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Bold Moves in the Bold City

Garrett Dennis holds public meetings to advance decrim bill

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Activists around the state are working to get a constitutional amendment on the November 2020 ballot that would legalize marijuana for recreational purposes—"responsible adult use," in industry parlance. But it's an uphill climb, and a steep one, so steep that it's almost fully vertical, for several reasons. While that goes on, municipalities are making efforts to evolve the law in piecemeal fashion, on a city-by-city basis. In Jacksonville, those efforts are currently led by City Councilmember Garrett Dennis, who has begun his second term in that office by pushing Bill 2019-0330. If passed, the ordinance would greatly reduce criminal penalties for possession of marijuana. Persons caught with 20 grams or fewer would be issued civil citations, instead of being arrested.

The bill enjoys solid support among voters, but—alas!—voters don't get to decide this one. That task is left to Garrett's fellow council-folk, the majority of whom seem unsympathetic, so far, in part because of the merits of the bill, and in part because of its sponsor's notoriously contentious relationship with the mayor. Dennis is looking to do a sort of end-run around his colleagues by holding a series of public meetings on the subject, with the intent of spreading the word about the legislation and, he hopes, building up a critical mass of support there and around the city that might influence the council enough to generate the 10 votes (out of a possible 19) necessary for passage.

Dennis is casting a wide net, holding his meetings at locations around the city, targeting diverse audiences, not limited to just his own constituents. The first meeting is on Saturday, July 27 at 10:30 a.m. at South Mandarin Library, 12125 San Jose Blvd. The second is at 6 p.m. on Monday, July 29, at the Bennie Furlong Senior Center, 281 19th Ave. S., Jacksonville Beach. The third follows the very next day, Tuesday, July 30, also at 6 p.m., at the Legends Center, 5130 Soutel Dr., Southside. The fourth is to be held nearly a week later, on Monday, Aug. 5 at 6:30 p.m., at Webb Wesconnett Library, 6887 103rd St. (Oddly enough, I moderated a panel discussion on medical marijuana at that same library just last year, so I expect he'll definitely have a lively crowd there.)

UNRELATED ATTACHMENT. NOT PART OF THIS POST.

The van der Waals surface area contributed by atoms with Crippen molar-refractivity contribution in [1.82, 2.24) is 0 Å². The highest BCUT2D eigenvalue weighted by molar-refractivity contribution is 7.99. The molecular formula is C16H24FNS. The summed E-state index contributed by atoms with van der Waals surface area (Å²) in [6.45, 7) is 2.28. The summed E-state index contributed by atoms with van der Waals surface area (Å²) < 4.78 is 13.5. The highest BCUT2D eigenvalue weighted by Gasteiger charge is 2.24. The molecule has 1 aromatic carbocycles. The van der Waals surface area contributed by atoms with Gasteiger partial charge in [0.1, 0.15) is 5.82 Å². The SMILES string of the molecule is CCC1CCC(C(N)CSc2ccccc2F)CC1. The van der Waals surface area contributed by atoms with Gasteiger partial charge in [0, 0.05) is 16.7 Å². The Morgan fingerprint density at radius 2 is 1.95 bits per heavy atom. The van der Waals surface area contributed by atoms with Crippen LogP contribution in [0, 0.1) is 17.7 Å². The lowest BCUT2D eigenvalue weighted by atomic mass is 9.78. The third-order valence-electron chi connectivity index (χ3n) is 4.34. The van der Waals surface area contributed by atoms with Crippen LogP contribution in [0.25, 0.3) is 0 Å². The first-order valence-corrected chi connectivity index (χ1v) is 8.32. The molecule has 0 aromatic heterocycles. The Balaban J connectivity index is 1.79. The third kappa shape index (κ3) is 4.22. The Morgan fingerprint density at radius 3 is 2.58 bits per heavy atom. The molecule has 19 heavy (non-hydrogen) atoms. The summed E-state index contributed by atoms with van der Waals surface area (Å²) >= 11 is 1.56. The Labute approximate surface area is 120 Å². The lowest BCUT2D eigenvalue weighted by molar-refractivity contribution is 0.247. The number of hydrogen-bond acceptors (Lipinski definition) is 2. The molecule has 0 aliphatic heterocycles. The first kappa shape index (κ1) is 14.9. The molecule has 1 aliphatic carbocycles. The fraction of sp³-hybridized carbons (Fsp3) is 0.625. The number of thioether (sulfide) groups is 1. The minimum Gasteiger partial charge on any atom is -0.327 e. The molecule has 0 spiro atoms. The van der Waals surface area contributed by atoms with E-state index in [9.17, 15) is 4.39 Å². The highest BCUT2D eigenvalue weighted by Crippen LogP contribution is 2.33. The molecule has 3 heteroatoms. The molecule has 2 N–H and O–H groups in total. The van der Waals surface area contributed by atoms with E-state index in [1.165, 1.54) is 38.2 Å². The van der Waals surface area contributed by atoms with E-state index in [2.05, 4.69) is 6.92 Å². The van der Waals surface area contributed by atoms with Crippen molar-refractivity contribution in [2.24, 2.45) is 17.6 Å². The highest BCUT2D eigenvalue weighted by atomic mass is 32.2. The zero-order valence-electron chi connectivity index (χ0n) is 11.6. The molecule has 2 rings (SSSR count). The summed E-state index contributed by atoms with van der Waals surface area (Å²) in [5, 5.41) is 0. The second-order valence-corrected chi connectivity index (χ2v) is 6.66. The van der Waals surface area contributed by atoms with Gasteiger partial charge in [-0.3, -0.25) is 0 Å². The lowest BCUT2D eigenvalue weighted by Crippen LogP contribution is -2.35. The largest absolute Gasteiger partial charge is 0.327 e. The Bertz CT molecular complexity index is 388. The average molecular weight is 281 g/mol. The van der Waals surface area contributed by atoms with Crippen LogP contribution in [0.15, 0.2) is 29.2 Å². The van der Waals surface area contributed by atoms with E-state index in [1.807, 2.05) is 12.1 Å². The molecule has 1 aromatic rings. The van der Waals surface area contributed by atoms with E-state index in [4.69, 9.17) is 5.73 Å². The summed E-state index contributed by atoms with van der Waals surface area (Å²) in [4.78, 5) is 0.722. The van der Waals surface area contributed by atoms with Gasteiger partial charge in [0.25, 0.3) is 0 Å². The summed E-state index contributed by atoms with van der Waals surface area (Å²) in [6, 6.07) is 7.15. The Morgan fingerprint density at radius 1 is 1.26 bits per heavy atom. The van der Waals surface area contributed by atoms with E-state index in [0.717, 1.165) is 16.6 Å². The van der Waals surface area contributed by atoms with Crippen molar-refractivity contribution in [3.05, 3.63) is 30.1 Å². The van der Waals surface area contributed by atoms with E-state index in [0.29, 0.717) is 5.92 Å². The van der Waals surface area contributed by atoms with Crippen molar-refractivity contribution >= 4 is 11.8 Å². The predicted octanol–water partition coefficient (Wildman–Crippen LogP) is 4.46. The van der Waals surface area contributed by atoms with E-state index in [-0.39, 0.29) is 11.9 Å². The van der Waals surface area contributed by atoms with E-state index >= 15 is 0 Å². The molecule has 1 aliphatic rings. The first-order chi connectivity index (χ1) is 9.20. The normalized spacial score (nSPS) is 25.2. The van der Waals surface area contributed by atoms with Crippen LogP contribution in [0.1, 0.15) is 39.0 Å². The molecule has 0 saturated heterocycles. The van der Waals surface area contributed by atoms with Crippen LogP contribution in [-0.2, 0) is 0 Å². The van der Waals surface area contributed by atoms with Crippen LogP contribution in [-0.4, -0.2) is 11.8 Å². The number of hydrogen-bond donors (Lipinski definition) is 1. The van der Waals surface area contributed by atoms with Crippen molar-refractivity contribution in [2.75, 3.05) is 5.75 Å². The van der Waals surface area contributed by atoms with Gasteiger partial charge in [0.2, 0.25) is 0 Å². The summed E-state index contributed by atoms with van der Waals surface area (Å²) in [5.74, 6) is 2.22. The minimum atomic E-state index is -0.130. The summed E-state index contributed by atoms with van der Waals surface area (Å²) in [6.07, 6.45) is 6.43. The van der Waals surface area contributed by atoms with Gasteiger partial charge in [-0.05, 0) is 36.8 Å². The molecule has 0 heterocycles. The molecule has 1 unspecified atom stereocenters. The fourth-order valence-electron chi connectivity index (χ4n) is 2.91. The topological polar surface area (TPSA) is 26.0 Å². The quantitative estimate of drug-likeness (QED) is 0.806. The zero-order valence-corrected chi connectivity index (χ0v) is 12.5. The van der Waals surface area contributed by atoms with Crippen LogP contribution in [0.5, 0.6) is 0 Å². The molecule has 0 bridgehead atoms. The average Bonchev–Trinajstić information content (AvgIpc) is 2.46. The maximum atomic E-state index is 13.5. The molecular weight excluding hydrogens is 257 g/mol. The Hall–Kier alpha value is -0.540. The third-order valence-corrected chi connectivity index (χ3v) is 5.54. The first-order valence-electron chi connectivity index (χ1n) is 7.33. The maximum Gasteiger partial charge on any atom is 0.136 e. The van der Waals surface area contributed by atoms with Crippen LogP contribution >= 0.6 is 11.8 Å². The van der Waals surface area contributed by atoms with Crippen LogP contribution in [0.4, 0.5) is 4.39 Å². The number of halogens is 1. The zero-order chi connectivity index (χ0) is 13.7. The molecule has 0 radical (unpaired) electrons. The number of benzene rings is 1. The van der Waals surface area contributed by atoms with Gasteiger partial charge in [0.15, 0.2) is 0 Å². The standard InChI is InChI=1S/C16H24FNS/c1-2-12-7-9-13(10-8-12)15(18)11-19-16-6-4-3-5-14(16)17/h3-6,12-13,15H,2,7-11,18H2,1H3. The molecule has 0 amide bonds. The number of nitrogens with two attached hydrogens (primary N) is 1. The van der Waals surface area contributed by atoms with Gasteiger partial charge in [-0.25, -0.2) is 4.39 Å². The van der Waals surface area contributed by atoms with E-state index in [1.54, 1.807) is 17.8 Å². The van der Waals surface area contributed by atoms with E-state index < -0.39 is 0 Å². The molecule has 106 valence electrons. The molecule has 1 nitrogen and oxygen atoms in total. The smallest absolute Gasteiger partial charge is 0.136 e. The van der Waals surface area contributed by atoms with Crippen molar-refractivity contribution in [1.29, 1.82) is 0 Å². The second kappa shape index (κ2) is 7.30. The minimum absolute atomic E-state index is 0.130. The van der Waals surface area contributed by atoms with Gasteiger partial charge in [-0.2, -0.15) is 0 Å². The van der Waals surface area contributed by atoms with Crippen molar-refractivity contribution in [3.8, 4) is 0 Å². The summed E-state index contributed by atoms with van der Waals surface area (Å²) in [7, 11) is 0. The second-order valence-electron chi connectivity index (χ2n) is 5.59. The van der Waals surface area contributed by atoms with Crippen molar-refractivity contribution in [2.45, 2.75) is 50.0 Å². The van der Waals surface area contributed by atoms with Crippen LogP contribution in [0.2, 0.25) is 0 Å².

In terms of demographics, Dennis is the perfect person to push this bill, and his district is the perfect one in which to begin the discussion. District 9 is one of the city's several majority-black districts, and those have always been the ones traditionally hit hardest by Drug War protocols. African Americans rack up a vastly disproportionate share of marijuana arrests and convictions; indeed, many of the former felons who regained their right to vote when Amendment 4 was passed last year were given their felonies for nonviolent drug possession cases.

Even if the bill does pass, it cannot become law without the signature of Mayor Lenny Curry, and odds are better of marijuana being legalized on the federal level than of Curry handing his foe (who is himself on the short list to succeed him in the open-seat campaign of 2023) any kind of major victory. That said, national trends are moving in favor of Garrett's initiative, which has analogues working through the system in both houses of Congress and most state legislatures in the country right now. It seems unlikely Jacksonville will be decriminalizing marijuana anytime soon, but the publicity attendant to Dennis' bill shows that the matter has already gotten more traction in this city than ever before, and in today's political climate, anything is possible.

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